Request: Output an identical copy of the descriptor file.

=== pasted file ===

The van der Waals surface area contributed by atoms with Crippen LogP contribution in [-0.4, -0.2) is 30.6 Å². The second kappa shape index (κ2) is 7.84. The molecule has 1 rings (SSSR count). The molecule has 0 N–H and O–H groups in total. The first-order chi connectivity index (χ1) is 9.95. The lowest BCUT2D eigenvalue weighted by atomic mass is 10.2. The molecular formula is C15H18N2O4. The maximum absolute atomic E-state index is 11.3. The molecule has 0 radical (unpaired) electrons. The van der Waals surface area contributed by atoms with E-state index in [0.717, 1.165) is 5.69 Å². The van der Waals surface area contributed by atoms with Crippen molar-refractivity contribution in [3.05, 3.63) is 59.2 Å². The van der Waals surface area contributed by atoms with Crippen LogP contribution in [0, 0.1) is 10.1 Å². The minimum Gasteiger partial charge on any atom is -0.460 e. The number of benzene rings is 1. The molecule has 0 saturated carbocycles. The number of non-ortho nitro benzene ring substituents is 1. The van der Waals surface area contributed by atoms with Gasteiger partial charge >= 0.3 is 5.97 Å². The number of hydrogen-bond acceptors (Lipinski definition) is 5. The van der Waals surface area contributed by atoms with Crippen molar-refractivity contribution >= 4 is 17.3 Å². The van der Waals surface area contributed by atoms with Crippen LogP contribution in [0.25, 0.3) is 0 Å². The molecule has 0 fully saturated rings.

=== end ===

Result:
The van der Waals surface area contributed by atoms with Crippen LogP contribution in [-0.4, -0.2) is 30.6 Å². The second kappa shape index (κ2) is 7.84. The molecule has 1 rings (SSSR count). The molecule has 0 N–H and O–H groups in total. The first-order chi connectivity index (χ1) is 9.95. The lowest BCUT2D eigenvalue weighted by atomic mass is 10.2. The molecular formula is C15H18N2O4. The maximum absolute atomic E-state index is 11.3. The molecule has 0 radical (unpaired) electrons. The van der Waals surface area contributed by atoms with E-state index in [0.717, 1.165) is 5.69 Å². The van der Waals surface area contributed by atoms with Crippen molar-refractivity contribution in [3.05, 3.63) is 59.2 Å². The van der Waals surface area contributed by atoms with Crippen LogP contribution in [0, 0.1) is 10.1 Å². The minimum Gasteiger partial charge on any atom is -0.460 e. The number of benzene rings is 1. The molecule has 0 saturated carbocycles. The number of non-ortho nitro benzene ring substituents is 1. The van der Waals surface area contributed by atoms with Gasteiger partial charge >= 0.3 is 5.97 Å². The number of hydrogen-bond acceptors (Lipinski definition) is 5. The van der Waals surface area contributed by atoms with Crippen molar-refractivity contribution >= 4 is 17.3 Å². The van der Waals surface area contributed by atoms with Crippen LogP contribution in [0.25, 0.3) is 0 Å². The molecule has 0 fully saturated rings.